By now, international condemnations poured over the Hasina government for its crackdown on non-violent agitators and demanded the immediate release of all detainees. Amnesty International, Human Rights Watch, and South Asians for Human Rights Committee to Protect Journalists registered their objections against the authorities in Dhaka.

Nobel laureates Joseph Stiglitz, Desmond Tutu, Mairead Maguire, Betty Williams, Oscar Arias, Richard J Roberts, Jose Ramos-Horta, Jody Williams, Shirin Ebadi, Prof Muhammad Yunus, Tawakkol Karman gave strong statements against the government’s actions and demanded Dr. Alam’s unconditional release.

American philosopher Noam Chomsky, Canadian writer Naomi Klein, Indian author Arundhati Roy and intellectual Vijay Prasad also demanded his release and dropping of all charges against him. Another group of petitioners including Indian scholars Binayak Sen, Gayatri Chakravorty Spivak, Ilina Sen amongst many other distinguished personalities from Germany, France, Canada, Sweden, Singapore, Nepal also asked the Bangladesh government to release all the detainees.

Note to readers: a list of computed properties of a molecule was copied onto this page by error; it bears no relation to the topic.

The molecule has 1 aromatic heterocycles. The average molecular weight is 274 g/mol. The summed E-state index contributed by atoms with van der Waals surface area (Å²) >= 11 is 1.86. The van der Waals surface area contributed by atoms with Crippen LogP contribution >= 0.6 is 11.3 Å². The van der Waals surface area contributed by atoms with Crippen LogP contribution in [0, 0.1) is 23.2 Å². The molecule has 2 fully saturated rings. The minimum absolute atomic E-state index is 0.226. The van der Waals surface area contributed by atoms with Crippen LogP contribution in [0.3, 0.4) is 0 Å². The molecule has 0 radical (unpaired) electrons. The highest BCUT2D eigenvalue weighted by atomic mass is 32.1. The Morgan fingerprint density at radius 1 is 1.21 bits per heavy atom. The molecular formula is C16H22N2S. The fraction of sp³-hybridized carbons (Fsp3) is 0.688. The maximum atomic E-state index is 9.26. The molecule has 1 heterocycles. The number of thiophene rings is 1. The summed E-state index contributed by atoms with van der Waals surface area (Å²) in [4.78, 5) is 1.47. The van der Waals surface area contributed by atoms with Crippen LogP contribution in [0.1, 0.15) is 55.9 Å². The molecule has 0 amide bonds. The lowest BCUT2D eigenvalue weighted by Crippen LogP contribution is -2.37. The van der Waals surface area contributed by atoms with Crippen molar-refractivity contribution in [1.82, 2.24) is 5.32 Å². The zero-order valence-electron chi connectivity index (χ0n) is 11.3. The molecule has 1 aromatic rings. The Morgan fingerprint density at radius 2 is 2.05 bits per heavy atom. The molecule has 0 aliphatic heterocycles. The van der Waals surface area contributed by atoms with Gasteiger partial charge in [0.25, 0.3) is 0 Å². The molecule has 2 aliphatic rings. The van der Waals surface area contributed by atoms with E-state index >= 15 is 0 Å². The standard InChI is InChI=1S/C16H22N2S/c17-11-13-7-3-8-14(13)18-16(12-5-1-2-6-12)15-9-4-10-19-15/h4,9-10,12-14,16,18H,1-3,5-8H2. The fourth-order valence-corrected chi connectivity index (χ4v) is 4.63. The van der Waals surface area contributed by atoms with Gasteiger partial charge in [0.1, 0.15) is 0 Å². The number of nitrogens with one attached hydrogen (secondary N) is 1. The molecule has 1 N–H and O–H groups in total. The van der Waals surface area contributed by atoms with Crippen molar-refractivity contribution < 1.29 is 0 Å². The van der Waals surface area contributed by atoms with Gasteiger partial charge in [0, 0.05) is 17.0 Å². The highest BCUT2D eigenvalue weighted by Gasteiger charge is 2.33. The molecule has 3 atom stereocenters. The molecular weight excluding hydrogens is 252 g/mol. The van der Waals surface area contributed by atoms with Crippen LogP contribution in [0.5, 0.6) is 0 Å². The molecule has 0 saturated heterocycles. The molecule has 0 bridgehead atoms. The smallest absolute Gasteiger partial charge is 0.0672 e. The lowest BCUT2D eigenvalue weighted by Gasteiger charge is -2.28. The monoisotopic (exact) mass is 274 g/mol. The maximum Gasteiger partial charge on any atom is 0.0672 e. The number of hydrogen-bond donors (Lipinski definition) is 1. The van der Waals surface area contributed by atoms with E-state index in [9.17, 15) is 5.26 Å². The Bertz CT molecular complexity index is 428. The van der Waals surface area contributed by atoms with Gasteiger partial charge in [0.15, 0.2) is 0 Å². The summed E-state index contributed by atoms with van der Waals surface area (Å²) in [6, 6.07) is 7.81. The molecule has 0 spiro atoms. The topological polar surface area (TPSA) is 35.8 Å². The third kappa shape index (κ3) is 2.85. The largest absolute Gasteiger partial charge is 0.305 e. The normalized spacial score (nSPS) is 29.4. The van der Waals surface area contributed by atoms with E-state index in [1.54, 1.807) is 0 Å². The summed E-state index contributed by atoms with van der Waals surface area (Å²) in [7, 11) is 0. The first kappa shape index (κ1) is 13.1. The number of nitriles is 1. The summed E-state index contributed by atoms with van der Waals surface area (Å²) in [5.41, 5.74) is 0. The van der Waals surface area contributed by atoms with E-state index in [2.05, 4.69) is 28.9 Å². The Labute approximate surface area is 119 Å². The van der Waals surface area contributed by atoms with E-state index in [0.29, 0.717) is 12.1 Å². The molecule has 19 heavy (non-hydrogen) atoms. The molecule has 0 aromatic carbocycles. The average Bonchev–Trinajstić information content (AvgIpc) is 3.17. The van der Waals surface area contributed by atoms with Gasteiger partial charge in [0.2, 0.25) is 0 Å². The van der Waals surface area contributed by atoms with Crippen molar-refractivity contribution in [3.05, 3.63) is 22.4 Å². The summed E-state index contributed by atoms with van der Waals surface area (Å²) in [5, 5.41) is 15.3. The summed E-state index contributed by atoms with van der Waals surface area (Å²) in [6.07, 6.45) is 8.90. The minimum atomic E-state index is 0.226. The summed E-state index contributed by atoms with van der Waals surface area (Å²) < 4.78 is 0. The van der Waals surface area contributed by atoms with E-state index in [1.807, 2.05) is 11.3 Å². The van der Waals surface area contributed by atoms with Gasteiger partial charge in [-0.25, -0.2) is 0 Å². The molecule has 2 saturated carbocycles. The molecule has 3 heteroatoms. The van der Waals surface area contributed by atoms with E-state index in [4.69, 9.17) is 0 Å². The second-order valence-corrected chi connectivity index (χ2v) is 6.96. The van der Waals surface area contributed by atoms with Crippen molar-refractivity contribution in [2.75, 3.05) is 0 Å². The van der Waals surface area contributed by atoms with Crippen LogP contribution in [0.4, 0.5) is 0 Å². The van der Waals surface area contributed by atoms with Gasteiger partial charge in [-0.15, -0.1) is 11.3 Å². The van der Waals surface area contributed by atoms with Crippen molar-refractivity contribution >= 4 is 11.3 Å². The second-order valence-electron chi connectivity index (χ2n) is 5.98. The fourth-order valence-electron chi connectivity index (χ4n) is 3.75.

Legendary photographer Raghu Rai, who a Padmashri awardee from the Indian government, wrote a personal letter to Sheikh Hasina requesting Dr. Alam’s urgent release. Terming Bangladesh is a land of poets, writers, artists, musicians, he asked the Bangladesh Premier to honour the spirit of democracy.

Over 250 Indian photographers, artists, journalists, and activists including Ram Rahman, Vivan Sundaram, Parthiv Shah, Pushpamala N, Devika Daulet Singh, Pablo Bartholomew, Prashant Panjiar, Dinesh Khanna, Sunil Gupta, Jitish Kalat, Krishen Khanna, Ravi Aggarwal, Gauri Gill also demanded his immediate release.
Another group of over 400 Indian artists and filmmakers commented in a media communiqué that Dr. Alam did no crime by highlighting the utterly reasonable and peaceful protests by schoolchildren and young people in Dhaka against the lethal malpractices in the transport sector.